Fuck Yeah Fluid Dynamics

Celebrating the physics of all that flows. Ask a question, submit a post idea or send an email. You can also follow FYFD on Twitter and Google+. FYFD is written by Nicole Sharp, PhD.

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Posts tagged "droplet ejection"

I love science with a sense of humor. This video features a series of clips showing the behavior of droplets on what appears to be a superhydrophobic surface. In particular, there are some excellent examples of drops bouncing on an incline and droplets rebounding after impact. For droplets with enough momentum, impact flattens them like a pancake, with the rim sometimes forming a halo of droplets. If the momentum is high enough, these droplets can escape as satellite drops, but other times the rebound of the drop off the superhydrophobic surface is forceful enough to overcome the instability and draw the entire drop back off the surface.  (Video credit: C. Antonini et al.)

The microgravity environment of space is an excellent place to investigate fluid properties. In particular, surface tension and capillary action appear more dramatic in space because gravitational effects are not around to overwhelm them. In this animation, astronaut Don Petit injects a jet of air into a large sphere of water. Some of the water’s reaction is similar to what occurs on Earth when a drop falls into a pool; the jet of air creates a cavity in the water, which quickly inverts into an outward-moving jet of water. In this case, the jet is energetic enough to eject a large droplet. Meanwhile, the momentum, or inertia, from the air jet and subsequent ejection causes a series of waves to jostle the water sphere back and forth. Surface tension is strong enough to keep the water sphere intact, and eventually surface tension and viscosity inside the sphere will damp out the oscillations. You can see the video in full here. (Image credit: Don Petit/Science off the Sphere)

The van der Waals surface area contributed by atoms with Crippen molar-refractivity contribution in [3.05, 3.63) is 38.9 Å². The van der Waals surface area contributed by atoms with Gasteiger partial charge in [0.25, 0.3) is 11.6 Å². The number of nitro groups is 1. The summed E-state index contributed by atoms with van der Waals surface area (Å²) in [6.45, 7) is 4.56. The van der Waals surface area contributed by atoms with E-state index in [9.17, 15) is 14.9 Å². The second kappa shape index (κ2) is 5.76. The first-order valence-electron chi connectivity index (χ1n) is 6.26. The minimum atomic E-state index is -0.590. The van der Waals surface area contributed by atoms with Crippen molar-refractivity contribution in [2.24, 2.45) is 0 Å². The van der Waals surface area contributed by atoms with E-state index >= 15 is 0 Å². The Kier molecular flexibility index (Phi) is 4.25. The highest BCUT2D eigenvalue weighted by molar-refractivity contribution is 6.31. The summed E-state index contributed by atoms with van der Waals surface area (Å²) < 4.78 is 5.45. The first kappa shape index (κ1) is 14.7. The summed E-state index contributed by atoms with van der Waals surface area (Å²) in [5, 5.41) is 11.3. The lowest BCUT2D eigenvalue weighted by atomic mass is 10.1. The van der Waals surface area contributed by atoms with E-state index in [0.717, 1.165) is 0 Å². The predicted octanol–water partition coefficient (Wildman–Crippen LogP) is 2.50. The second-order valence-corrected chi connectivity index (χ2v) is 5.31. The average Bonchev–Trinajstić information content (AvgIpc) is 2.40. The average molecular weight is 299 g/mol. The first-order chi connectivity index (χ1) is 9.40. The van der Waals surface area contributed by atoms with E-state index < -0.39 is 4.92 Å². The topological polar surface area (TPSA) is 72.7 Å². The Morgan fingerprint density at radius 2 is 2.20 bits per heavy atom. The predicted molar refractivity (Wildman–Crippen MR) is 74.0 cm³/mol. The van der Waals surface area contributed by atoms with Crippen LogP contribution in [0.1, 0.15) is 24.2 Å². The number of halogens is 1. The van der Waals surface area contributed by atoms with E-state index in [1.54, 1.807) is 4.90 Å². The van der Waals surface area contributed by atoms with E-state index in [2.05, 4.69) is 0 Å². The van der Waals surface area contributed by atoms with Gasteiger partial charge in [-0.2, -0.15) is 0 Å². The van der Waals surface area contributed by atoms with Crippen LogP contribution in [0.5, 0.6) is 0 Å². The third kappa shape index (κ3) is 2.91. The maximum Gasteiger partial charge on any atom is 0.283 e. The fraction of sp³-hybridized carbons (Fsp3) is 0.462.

Paint is probably the Internet’s second favorite non-Newtonian fluid to vibrate on a speaker—after oobleck, of course. And the Slow Mo Guys' take on it does not disappoint: it's bursting (literally?) with great fluid dynamics. It all starts at 1:53 when the less dense green paint starts dimpling due to the Faraday instability. Notice how the dimples and jets of fluid are all roughly equally spaced. When the vibration surpasses the green paint’s critical amplitude, jets sprout all over, ejecting droplets as they bounce. At 3:15, watch as a tiny yellow jet collapses into a cavity before the cavity’s collapse and the vibration combine to propel a jet much further outward. The macro shots are brilliant as well; watch for ligaments of paint breaking into droplets due to the surface-tension-driven Plateau-Rayleigh instability. (Video credit: The Slow Mo Guys)

When a water drop strikes a pool, it can form a cavity in the free surface that will rebound into a jet. If a well-timed second drop hits that jet at the height of its rebound, the impact creates an umbrella-like sheet like the one seen here. The thin liquid sheet expands outward from the point of impact, its rim thickening and ejecting tiny filaments and droplets as surface tension causes a Plateau-Rayleigh-type instability. Tiny capillary waves—ripples—gather near the rim, an echo of the impact between the jet and the second drop. All of this occurs in less than the blink of an eye, but with high-speed video and perfectly-timed photography, we can capture the beauty of these everyday phenomena. (Photo credit: H. Westum)